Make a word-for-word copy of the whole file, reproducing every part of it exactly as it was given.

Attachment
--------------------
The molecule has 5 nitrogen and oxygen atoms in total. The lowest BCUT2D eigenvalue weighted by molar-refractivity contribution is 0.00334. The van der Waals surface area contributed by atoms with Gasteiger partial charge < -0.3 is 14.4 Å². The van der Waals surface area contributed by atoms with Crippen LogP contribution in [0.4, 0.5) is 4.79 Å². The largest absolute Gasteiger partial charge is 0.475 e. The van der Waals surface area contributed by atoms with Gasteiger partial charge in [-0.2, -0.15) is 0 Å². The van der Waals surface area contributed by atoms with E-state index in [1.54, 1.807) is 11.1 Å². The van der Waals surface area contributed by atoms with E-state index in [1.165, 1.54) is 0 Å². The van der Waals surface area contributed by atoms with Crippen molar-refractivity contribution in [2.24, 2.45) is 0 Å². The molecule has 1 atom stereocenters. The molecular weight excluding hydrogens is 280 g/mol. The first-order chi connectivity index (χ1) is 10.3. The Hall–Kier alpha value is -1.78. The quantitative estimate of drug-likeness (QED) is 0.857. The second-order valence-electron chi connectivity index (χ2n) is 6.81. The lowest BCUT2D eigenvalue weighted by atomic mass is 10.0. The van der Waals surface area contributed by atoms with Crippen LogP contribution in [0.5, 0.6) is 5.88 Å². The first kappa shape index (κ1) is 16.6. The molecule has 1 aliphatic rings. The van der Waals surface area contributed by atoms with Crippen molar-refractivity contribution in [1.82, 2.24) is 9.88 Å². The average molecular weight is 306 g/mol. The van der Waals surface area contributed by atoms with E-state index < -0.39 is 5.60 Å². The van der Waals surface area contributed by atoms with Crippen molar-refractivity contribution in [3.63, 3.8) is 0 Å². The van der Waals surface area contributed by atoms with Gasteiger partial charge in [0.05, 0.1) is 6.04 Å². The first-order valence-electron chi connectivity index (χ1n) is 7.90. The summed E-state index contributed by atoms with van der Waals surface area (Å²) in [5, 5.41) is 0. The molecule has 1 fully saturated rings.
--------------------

The molecule has 5 nitrogen and oxygen atoms in total. The lowest BCUT2D eigenvalue weighted by molar-refractivity contribution is 0.00334. The van der Waals surface area contributed by atoms with Gasteiger partial charge < -0.3 is 14.4 Å². The van der Waals surface area contributed by atoms with Crippen LogP contribution in [0.4, 0.5) is 4.79 Å². The largest absolute Gasteiger partial charge is 0.475 e. The van der Waals surface area contributed by atoms with Gasteiger partial charge in [-0.2, -0.15) is 0 Å². The van der Waals surface area contributed by atoms with E-state index in [1.54, 1.807) is 11.1 Å². The van der Waals surface area contributed by atoms with E-state index in [1.165, 1.54) is 0 Å². The van der Waals surface area contributed by atoms with Crippen molar-refractivity contribution in [2.24, 2.45) is 0 Å². The molecule has 1 atom stereocenters. The molecular weight excluding hydrogens is 280 g/mol. The first-order chi connectivity index (χ1) is 10.3. The Hall–Kier alpha value is -1.78. The quantitative estimate of drug-likeness (QED) is 0.857. The second-order valence-electron chi connectivity index (χ2n) is 6.81. The lowest BCUT2D eigenvalue weighted by atomic mass is 10.0. The van der Waals surface area contributed by atoms with Crippen LogP contribution in [0.5, 0.6) is 5.88 Å². The first kappa shape index (κ1) is 16.6. The molecule has 1 aliphatic rings. The van der Waals surface area contributed by atoms with Crippen molar-refractivity contribution in [1.82, 2.24) is 9.88 Å². The average molecular weight is 306 g/mol. The van der Waals surface area contributed by atoms with E-state index < -0.39 is 5.60 Å². The van der Waals surface area contributed by atoms with Crippen molar-refractivity contribution in [3.63, 3.8) is 0 Å². The van der Waals surface area contributed by atoms with Gasteiger partial charge in [0.05, 0.1) is 6.04 Å². The first-order valence-electron chi connectivity index (χ1n) is 7.90. The summed E-state index contributed by atoms with van der Waals surface area (Å²) in [5, 5.41) is 0. The molecule has 1 fully saturated rings.